By PAUL SCHLIESMANN, THE WHIG-STANDARD, thewhig.com
A 60-turbine wind farm proposed for the waters of Lake Ontario off Kingston may not get closer than five km to the city shoreline.
The provincial environment ministry has recommended a five-km “shoreline exclusion zone” so that offshore wind projects don’t interfere with drinking water intakes, fish and bird habitats or produce excessive noise near communities.
“The new rules will apply to all projects,” said ministry spokeswoman Kate Jordan.
A citizens’ watchdog group that raised alarm bells about the offshore project planned by Windstream Wolfe Island Shoals Inc. is pleased with the government’s proposal.
“What’s important is that they’re starting to listen,” said Mark Mattson, president of Lake Ontario Waterkeeper.
The group has been involved in gathering information on the 86-turbine project that began operating on Wolfe Island last year. Mattson said windpower hasn’t been subject to the same guidelines as other energy sources.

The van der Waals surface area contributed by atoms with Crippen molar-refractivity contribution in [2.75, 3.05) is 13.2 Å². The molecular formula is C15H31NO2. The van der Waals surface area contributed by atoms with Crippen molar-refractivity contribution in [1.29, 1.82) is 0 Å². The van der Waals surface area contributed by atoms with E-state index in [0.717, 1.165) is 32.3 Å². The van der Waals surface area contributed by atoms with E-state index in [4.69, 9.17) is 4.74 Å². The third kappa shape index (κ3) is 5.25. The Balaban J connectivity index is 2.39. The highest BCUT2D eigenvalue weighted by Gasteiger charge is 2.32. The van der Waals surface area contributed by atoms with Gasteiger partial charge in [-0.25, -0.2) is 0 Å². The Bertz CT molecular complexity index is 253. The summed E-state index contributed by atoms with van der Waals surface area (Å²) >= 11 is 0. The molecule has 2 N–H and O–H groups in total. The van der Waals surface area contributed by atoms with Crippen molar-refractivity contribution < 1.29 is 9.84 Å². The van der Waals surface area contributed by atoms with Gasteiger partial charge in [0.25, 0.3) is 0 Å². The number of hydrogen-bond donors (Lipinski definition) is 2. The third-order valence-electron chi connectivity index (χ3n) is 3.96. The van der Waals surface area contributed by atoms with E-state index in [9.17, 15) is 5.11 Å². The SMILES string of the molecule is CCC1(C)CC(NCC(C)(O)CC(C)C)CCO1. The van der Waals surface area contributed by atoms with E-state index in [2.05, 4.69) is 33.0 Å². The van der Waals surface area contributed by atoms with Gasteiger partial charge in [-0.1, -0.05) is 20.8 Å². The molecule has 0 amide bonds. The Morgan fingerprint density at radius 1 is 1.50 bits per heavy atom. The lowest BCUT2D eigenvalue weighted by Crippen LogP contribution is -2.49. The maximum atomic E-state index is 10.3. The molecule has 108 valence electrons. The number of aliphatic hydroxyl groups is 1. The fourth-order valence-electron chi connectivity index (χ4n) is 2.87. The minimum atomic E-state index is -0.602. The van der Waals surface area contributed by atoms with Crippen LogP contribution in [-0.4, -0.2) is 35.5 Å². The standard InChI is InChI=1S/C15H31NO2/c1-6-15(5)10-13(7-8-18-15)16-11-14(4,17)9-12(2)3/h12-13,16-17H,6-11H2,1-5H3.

“This is our first real experience with privatized energy. We need strong oversight from the government to direct them,” he said.
Waterkeeper is also concerned with the number of wind turbine projects being proposed for the St. Lawrence corridor on both the Canadian and American sides.
Results of a recent scientific study on Wolfe Island showed considerable numbers of bats and birds being killed by turbines.
The offshore project proposed for the shoals to the west of Wolfe Island is being headed up by Ian Baines, who laid the groundwork for the Wolfe Island project.
In an interview with theWhig-Standardthis spring, Baines suggested that turbines should be placed at least five km from shore.
“We are not planning on building them close to shore. My feeling is five kilometres would be close to shore,” he said.
Onshore and offshore wind turbines cannot exceed a noise level of 40 decibels. Noise travels more freely on water than on land.
The discussion paper for offshore turbines notes that “noise assessments may require an offshore project be located beyond the shoreline exclusion zone of five kilometres.”
Interested parties have 60 days to respond to the proposals.
Mattson said Lake Ontario Waterkeeper will be studying the ministry reports and offering comments.
Under Environment Minister John Gerretsen, MPP for the Kingston and the Islands, the provincial government is trying to wean the province off environmentally damaging coal energy plants.
“I get the sense Minister Gerretsen is concerned,” Mattson said of the newest turbine proposals. “They’re concerned they get it right or it will damage for years what Ontario is trying to do.”